The main guns were also capable of firing 1,360 kg (3,000 lb) 3 Shiki tsûjôdan ("Common Type 3") anti-aircraft shells.[A 3] A time fuze was used to set how far away the shells would explode (although they were commonly set to go off 1,000 m (1,100 yd) away). Upon detonation, each of these shells would release 900 incendiary-filled tubes in a 20° cone facing towards incoming aircraft; a bursting charge was then used to explode the shell itself to create more steel splinters, finally, the tubes would ignite. The tubes would burn for five seconds at about 3,000 °C (5,430 °F) and would start a flame that was around 5 m (16 ft) long. Even though they comprised 40% of the total main ammunition load by 1944,[51] 3 Shiki tsûjôdan were rarely used in combat against enemy aircraft due to the severe damage the firing of these shells inflicted on the barrels of the main guns;[54] indeed, one of the shells may have exploded early and disabled one of Musashi's guns during the Battle of the Sibuyan Sea.[51] The shells were intended to put up a barrage of flame that any aircraft attempting to attack would have to navigate through. However, U.S. pilots considered these shells to be more of a pyrotechnics display than a competent anti-aircraft weapon.[51]

Musashi as she appeared in 1942; compare to the 1944 and 1945 configurations of the class, which removed the amidship 15.5 cm turrets to make way for additional anti-aircraft guns of 12.7 cm/40 Type 89 and 25 mm Type 96 varieties
Musashi as she appeared in mid-1944

Secondary armamentEdit

Yamato as she appeared c. 1945 (specific configuration from 7 April 1945)

In the original design, the Yamato class' secondary armament comprised twelve 15.5 cm/60 Type 3 guns mounted in four 3-gun turrets (one forward, two amidships, one aft),[52] and twelve 12.7 cm/40 Type 89 guns in six double turrets (three on each side amidships).[52] These had become available once the Mogami-class cruisers were rearmed with 20.3 cm (8.0 in) guns.[55] With a 55.87 kg (123.2 lb) AP shell, the guns had a maximum range of 27,400 metres (30,000 yd) at an elevation of 45 degrees. Their rate of fire was five rounds per minute.[56] The two midships turrets were removed in 1944 in favor of additional 127 mm (5.0 in) heavy and 25 mm (0.98 in) light anti-aircraft guns.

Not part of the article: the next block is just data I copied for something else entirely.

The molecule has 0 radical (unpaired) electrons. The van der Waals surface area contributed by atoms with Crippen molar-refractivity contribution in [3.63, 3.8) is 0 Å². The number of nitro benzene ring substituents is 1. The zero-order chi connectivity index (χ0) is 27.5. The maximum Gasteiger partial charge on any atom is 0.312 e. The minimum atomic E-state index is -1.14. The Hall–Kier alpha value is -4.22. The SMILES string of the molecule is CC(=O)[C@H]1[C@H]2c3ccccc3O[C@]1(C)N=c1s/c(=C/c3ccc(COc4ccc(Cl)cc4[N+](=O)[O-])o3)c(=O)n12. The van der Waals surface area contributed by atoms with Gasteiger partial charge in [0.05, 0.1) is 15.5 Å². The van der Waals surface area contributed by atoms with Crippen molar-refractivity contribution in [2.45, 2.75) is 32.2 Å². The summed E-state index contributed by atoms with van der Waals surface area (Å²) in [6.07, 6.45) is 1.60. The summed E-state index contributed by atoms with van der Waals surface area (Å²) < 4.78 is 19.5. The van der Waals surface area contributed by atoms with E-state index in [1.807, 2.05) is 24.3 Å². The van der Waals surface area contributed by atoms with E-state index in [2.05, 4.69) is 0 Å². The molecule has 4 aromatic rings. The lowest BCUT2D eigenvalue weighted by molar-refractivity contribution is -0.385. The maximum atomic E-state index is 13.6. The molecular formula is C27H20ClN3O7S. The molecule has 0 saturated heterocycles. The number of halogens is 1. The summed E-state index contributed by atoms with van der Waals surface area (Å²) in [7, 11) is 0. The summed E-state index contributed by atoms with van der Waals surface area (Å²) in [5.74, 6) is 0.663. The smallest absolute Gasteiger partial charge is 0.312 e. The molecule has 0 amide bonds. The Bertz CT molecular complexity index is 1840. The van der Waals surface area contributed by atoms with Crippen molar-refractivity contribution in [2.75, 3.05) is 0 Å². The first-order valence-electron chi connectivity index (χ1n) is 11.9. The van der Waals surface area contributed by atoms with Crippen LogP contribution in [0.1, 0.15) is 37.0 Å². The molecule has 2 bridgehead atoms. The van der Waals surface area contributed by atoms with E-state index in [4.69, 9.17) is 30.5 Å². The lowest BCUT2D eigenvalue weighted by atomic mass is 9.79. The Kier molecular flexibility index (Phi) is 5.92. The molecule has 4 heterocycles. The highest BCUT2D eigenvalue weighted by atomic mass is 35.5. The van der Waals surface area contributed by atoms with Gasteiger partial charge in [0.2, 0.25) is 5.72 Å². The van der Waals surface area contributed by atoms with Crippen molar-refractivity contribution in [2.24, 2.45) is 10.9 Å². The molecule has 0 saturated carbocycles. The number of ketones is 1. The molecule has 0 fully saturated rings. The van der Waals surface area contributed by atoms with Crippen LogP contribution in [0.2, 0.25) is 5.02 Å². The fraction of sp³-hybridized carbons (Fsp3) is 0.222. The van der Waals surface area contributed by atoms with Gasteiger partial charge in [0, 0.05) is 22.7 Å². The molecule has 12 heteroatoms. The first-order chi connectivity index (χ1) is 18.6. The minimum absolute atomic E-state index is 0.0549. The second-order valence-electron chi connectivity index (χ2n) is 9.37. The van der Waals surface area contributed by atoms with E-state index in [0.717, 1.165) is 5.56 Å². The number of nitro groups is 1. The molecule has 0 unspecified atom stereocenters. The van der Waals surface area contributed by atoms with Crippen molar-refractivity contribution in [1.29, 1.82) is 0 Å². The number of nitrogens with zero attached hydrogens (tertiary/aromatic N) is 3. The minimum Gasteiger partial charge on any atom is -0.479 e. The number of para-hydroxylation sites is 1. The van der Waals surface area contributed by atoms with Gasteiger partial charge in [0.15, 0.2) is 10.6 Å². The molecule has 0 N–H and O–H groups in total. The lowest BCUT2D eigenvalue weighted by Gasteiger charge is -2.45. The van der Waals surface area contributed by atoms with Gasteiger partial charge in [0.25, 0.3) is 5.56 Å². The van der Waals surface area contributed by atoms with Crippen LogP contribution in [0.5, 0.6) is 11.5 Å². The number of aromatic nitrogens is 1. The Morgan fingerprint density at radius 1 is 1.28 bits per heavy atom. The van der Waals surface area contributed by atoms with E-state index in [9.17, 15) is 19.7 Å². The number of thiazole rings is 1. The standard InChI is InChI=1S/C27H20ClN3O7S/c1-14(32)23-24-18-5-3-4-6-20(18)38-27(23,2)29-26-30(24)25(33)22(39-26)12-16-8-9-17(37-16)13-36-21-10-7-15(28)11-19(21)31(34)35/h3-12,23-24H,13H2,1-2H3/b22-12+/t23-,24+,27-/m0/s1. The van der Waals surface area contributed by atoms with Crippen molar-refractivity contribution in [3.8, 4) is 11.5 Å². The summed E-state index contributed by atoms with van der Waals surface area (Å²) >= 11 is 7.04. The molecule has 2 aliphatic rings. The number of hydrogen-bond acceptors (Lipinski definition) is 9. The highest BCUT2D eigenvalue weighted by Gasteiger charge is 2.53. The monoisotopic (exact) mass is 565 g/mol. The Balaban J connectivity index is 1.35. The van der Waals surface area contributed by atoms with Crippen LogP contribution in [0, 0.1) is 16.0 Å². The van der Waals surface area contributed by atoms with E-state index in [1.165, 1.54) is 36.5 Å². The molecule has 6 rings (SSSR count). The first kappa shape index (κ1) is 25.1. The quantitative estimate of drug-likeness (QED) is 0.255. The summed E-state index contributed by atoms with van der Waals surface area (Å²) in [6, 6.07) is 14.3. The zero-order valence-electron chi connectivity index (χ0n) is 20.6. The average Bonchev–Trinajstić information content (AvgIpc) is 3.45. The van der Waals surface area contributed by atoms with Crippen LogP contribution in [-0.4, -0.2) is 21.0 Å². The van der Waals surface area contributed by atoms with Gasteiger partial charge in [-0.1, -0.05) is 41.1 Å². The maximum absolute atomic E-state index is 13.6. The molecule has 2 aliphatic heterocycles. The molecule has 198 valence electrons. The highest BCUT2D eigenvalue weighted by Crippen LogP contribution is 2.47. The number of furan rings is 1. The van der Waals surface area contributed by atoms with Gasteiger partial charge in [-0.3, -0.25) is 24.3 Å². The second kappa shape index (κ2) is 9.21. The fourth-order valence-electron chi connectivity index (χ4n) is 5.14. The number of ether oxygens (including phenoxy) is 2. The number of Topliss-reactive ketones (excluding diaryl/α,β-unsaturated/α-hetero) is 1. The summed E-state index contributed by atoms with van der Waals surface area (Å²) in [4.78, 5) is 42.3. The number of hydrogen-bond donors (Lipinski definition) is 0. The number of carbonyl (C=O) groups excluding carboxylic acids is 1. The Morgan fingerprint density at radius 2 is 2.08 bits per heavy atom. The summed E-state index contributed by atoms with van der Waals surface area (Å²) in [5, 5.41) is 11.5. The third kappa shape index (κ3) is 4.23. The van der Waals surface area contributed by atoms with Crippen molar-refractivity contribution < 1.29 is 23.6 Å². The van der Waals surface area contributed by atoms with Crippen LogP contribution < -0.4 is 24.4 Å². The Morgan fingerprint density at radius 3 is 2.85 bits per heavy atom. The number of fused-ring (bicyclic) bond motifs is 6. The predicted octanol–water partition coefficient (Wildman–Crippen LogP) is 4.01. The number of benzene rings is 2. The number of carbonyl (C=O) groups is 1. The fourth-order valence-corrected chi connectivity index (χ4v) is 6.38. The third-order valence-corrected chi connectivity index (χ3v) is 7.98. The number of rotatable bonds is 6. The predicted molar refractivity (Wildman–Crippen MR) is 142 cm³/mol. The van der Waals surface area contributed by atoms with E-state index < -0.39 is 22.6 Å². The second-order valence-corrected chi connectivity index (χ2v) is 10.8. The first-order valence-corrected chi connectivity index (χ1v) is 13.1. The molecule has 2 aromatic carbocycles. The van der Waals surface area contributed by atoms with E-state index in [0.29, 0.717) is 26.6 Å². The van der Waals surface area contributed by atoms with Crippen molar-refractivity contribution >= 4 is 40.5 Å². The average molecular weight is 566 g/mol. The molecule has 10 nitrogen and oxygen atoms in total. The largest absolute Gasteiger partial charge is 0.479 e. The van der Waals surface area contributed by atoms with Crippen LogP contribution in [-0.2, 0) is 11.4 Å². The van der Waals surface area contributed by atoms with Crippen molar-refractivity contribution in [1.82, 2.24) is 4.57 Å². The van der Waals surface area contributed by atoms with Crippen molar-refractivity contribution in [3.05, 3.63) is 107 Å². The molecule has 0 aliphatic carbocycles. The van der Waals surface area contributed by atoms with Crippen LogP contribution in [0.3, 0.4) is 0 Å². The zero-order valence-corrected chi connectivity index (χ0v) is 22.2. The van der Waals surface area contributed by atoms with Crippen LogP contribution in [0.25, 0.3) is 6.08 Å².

Initially, heavy anti-aircraft defence was provided by a dozen 40-caliber 127-mm Type 89 dual-purpose guns in six double turrets, three on each side of the superstructure. In 1944, the two amidship 15.5 cm turrets were removed to make room for three additional 127-mm mounts on each side of Yamato, bringing the total number of these gun to twenty-four .[57] When firing at surface targets, the guns had a range of 14,700 m (16,100 yd); they had a maximum ceiling of 9,440 m (30,970 ft) at their maximum elevation of 90 degrees. Their maximum rate of fire was 14 rounds a minute; their sustained rate of fire was around eight rounds per minute.[58]

Anti-aircraft armamentEdit

The Yamato class originally carried twenty-four 25 mm Type 96 anti-aircraft guns, primarily mounted amidships.[52] In 1944, both Yamato and Musashi underwent significant anti-aircraft upgrades in preparation for operations in Leyte Gulf[59] using the space freed up by the removal of both midships 15.5 cm (6.1 in) secondary battery turrets,[60] and ended up with a complement of twenty-four 12.7 cm (5.0 in) guns,[60] and one hundred and sixty-two 25 mm (0.98 in) antiaircraft guns,[60] The 25 mm anti-aircraft guns could tilt at 90-degree angles to aim at planes directly overhead, but their mountings' lack of protection made their gunnery crews extremely vulnerable to direct enemy fire.[61] These 25 mm (0.98 in) guns had an effective range of 1,500–3,000 m (1,600–3,300 yd), and an effective ceiling of 5,500 m (18,000 ft) at an elevation of +85 degrees. The maximum effective rate of fire was only between 110 and 120 rounds per minute because of the frequent need to change the fifteen-round magazines.[62] This was the standard Japanese light AA gun during World War II; it suffered from severe design shortcomings that rendered it a largely ineffective weapon. According to historian Mark Stille, the twin and triple mounts "lacked sufficient speed in train or elevation; the gun sights were unable to handle fast targets; the gun exhibited excessive vibration; the magazine was too small, and ... the gun produced excessive muzzle blast".[63]

The class was also provided with two twin mounts for the licence-built 13.2 mm Type 93 anti-aircraft machine guns, one on each side of the bridge. The maximum range of these guns was 6,500 m (7,100 yd), but the effective range against aircraft was only 1,000 m (1,100 yd). The cyclic rate was adjustable between 425 and 475 rounds per minute; the need to change 30-round magazines reduced the effective rate to 250 rounds per minute.[64]

The armament on Shinano was quite different from that of her sister vessels due to her conversion. As the carrier was designed for a support role, significant anti-aircraft weaponry was installed on the vessel: sixteen 12.7 cm (5.0 in) guns,[65] one hundred and twenty-five 25 mm (0.98 in) anti-aircraft guns,[65] and three hundred and thirty-six 5 in (13 cm) anti-aircraft rocket launchers in twelve twenty-eight barrel turrets.[66] None of these guns were ever used against an enemy vessel or aircraft.[66]


Protection schematic at the rear turret; amidships schematic here